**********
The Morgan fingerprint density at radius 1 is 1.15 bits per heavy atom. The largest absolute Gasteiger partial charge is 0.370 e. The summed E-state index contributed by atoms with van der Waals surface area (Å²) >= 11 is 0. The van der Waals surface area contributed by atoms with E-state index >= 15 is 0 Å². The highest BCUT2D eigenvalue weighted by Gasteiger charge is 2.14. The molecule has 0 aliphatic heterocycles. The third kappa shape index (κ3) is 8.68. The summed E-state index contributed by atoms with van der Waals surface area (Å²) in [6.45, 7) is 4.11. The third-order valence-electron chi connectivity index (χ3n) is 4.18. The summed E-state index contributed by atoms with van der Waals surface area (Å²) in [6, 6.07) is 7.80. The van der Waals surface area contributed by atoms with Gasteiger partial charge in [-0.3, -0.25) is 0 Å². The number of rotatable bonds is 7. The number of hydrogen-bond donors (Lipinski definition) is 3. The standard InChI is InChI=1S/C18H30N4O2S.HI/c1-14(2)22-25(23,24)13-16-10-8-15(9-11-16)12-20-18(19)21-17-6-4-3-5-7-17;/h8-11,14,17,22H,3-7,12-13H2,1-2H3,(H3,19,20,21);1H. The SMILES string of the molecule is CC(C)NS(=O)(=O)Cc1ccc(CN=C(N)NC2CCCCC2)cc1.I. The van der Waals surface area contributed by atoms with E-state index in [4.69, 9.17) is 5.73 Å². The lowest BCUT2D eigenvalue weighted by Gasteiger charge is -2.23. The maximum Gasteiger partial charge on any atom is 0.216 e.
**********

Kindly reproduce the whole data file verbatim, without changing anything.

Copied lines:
The Morgan fingerprint density at radius 1 is 1.15 bits per heavy atom. The largest absolute Gasteiger partial charge is 0.370 e. The summed E-state index contributed by atoms with van der Waals surface area (Å²) >= 11 is 0. The van der Waals surface area contributed by atoms with E-state index >= 15 is 0 Å². The highest BCUT2D eigenvalue weighted by Gasteiger charge is 2.14. The molecule has 0 aliphatic heterocycles. The third kappa shape index (κ3) is 8.68. The summed E-state index contributed by atoms with van der Waals surface area (Å²) in [6.45, 7) is 4.11. The third-order valence-electron chi connectivity index (χ3n) is 4.18. The summed E-state index contributed by atoms with van der Waals surface area (Å²) in [6, 6.07) is 7.80. The van der Waals surface area contributed by atoms with Gasteiger partial charge in [-0.3, -0.25) is 0 Å². The number of rotatable bonds is 7. The number of hydrogen-bond donors (Lipinski definition) is 3. The standard InChI is InChI=1S/C18H30N4O2S.HI/c1-14(2)22-25(23,24)13-16-10-8-15(9-11-16)12-20-18(19)21-17-6-4-3-5-7-17;/h8-11,14,17,22H,3-7,12-13H2,1-2H3,(H3,19,20,21);1H. The SMILES string of the molecule is CC(C)NS(=O)(=O)Cc1ccc(CN=C(N)NC2CCCCC2)cc1.I. The van der Waals surface area contributed by atoms with E-state index in [4.69, 9.17) is 5.73 Å². The lowest BCUT2D eigenvalue weighted by Gasteiger charge is -2.23. The maximum Gasteiger partial charge on any atom is 0.216 e.